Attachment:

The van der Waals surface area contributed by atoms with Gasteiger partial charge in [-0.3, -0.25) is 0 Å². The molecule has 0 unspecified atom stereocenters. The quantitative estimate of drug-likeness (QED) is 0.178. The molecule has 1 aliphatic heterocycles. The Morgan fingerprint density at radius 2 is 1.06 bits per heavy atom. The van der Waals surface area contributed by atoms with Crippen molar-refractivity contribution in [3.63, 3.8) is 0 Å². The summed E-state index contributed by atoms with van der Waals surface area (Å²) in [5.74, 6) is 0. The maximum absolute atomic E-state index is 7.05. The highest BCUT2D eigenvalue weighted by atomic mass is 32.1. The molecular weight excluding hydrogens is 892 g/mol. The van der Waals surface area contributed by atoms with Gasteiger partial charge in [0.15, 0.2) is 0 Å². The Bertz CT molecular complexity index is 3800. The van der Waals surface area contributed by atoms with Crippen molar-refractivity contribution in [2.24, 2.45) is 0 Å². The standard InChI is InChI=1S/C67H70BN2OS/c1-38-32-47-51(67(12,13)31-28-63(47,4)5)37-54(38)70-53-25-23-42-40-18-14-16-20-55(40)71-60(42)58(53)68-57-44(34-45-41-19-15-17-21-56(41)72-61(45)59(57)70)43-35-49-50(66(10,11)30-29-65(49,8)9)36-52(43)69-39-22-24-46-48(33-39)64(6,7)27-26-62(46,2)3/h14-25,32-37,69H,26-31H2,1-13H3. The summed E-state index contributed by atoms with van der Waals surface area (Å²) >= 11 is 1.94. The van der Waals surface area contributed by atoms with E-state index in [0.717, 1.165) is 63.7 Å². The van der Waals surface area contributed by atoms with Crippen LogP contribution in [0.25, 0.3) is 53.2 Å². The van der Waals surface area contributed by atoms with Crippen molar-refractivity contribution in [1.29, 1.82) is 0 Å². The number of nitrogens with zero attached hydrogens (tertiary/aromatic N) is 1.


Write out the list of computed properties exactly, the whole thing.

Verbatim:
The van der Waals surface area contributed by atoms with Gasteiger partial charge in [-0.3, -0.25) is 0 Å². The molecule has 0 unspecified atom stereocenters. The quantitative estimate of drug-likeness (QED) is 0.178. The molecule has 1 aliphatic heterocycles. The Morgan fingerprint density at radius 2 is 1.06 bits per heavy atom. The van der Waals surface area contributed by atoms with Crippen molar-refractivity contribution in [3.63, 3.8) is 0 Å². The summed E-state index contributed by atoms with van der Waals surface area (Å²) in [5.74, 6) is 0. The maximum absolute atomic E-state index is 7.05. The highest BCUT2D eigenvalue weighted by atomic mass is 32.1. The molecular weight excluding hydrogens is 892 g/mol. The van der Waals surface area contributed by atoms with Gasteiger partial charge in [0.15, 0.2) is 0 Å². The Bertz CT molecular complexity index is 3800. The van der Waals surface area contributed by atoms with Crippen molar-refractivity contribution in [2.24, 2.45) is 0 Å². The standard InChI is InChI=1S/C67H70BN2OS/c1-38-32-47-51(67(12,13)31-28-63(47,4)5)37-54(38)70-53-25-23-42-40-18-14-16-20-55(40)71-60(42)58(53)68-57-44(34-45-41-19-15-17-21-56(41)72-61(45)59(57)70)43-35-49-50(66(10,11)30-29-65(49,8)9)36-52(43)69-39-22-24-46-48(33-39)64(6,7)27-26-62(46,2)3/h14-25,32-37,69H,26-31H2,1-13H3. The summed E-state index contributed by atoms with van der Waals surface area (Å²) >= 11 is 1.94. The van der Waals surface area contributed by atoms with E-state index in [0.717, 1.165) is 63.7 Å². The van der Waals surface area contributed by atoms with Crippen LogP contribution in [0.25, 0.3) is 53.2 Å². The van der Waals surface area contributed by atoms with Crippen molar-refractivity contribution in [1.29, 1.82) is 0 Å². The number of nitrogens with zero attached hydrogens (tertiary/aromatic N) is 1.